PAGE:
©2014 Frances R. Frances is quite the artist and drew his adorable scene featuring her foster kittens.
When the day came for Dana and her young sons to meet Joey & Gracey, I took one look at the girls and at Jame and knew they had all been crying. They were being brave, but their struggle to remain cheerful was percolating just beneath the surface. They were doing what needed to be done. They watched the young boys learn how to play with the kittens, how to pick them up. They gave them pointers on what the kittens liked and which toys were their favorites. We talked with Dana about how beautiful and sweet the kittens were. At one point I asked her if these were her cats. I wasn’t feeling “it” from her—that glimmer I often see of love’s seed taking root in an adopter's heart. I told her about our other kittens, just in case she would prefer them. They had better energy to match that of her little boys. I could see Jame and her daughters holding their breath, hoping the woman would not want Joey and Gracey.
©2014 Robin A.F. Olson. A hug from Frances.
Her boys looked at photos of the other kittens we have, but they only had eyes for Joey and Gracey. Dana added that Joey and Gracey were even more beautiful than she imagined from their photos and said she would love to give them a good home. I knew Jame and the girls were disappointed but the choice was made. This would be a good home. The kittens would have the boys to play with and a mom and dad to snuggle with inside a lovely home that overlooks a lake.
©2014 Robin A.F. Olson. Lil' Gracey at 11 days old and again recently.
I gave the kittens a kiss goodbye. I thought about how they used to fit in my hand. They didn't even look like cats, more like hamsters. I'd worried, fussed, and after they were weaned, took great joy in watching them grow and thrive. The familiar pang of heartbreak and reluctance to let go returned. My eyes burned as I held back my tears. Joey and Gracey were two of our brightest stars. They’d grown into magnificent cats. It was a privilege to be part of their journey. Their little family, who so easily could have drowned in a window well during the torrential rains last June, have only happy days ahead thanks to our generous donors and skilled Vets. Now they had their forever homes. My job was done.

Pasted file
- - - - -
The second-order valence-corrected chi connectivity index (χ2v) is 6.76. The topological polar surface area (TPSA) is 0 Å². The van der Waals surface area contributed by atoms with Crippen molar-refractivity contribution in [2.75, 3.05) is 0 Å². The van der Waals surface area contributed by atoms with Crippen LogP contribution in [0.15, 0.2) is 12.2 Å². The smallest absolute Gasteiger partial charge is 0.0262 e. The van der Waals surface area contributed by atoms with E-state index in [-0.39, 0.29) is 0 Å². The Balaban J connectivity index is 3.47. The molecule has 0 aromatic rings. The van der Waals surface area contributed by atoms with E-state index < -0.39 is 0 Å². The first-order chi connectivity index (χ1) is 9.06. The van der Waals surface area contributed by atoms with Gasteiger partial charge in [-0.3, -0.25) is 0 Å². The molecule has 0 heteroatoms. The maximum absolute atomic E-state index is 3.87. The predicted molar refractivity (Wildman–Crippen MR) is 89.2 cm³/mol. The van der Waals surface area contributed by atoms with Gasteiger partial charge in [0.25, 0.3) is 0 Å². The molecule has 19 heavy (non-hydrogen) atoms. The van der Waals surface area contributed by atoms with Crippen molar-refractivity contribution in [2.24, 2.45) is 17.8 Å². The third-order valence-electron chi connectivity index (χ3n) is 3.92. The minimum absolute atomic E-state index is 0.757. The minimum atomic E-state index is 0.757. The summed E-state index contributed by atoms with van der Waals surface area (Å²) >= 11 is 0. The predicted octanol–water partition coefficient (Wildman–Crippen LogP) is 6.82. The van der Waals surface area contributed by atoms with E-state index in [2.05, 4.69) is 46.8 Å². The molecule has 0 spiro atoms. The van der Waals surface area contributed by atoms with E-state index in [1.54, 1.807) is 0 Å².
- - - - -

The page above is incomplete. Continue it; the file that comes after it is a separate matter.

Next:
©2013 Robin A.F. Olson. Gracey with her mom, Minnie, who is very happy in her new home.
As Dana and her sons placed Joey and Gracey into their car and drove away, I stood in the kitchen with Jame and her daughters. I started to cry, but managed to not burst into tears. They offered me a tissue. Their eyes got watery and their faces pinked up. I gave them each a hug. I was SO PROUD of them-especially Frances and Grace. These girls did something tough for an adult to do and they handled themselves VERY WELL. In that moment something happened between the four of us. I’d passed the baton of fostering over to them. They had survived the first heartbreak and were ready to do it again. They were part of a sisterhood of cat rescuers now and between the tears my heart swelled with joy.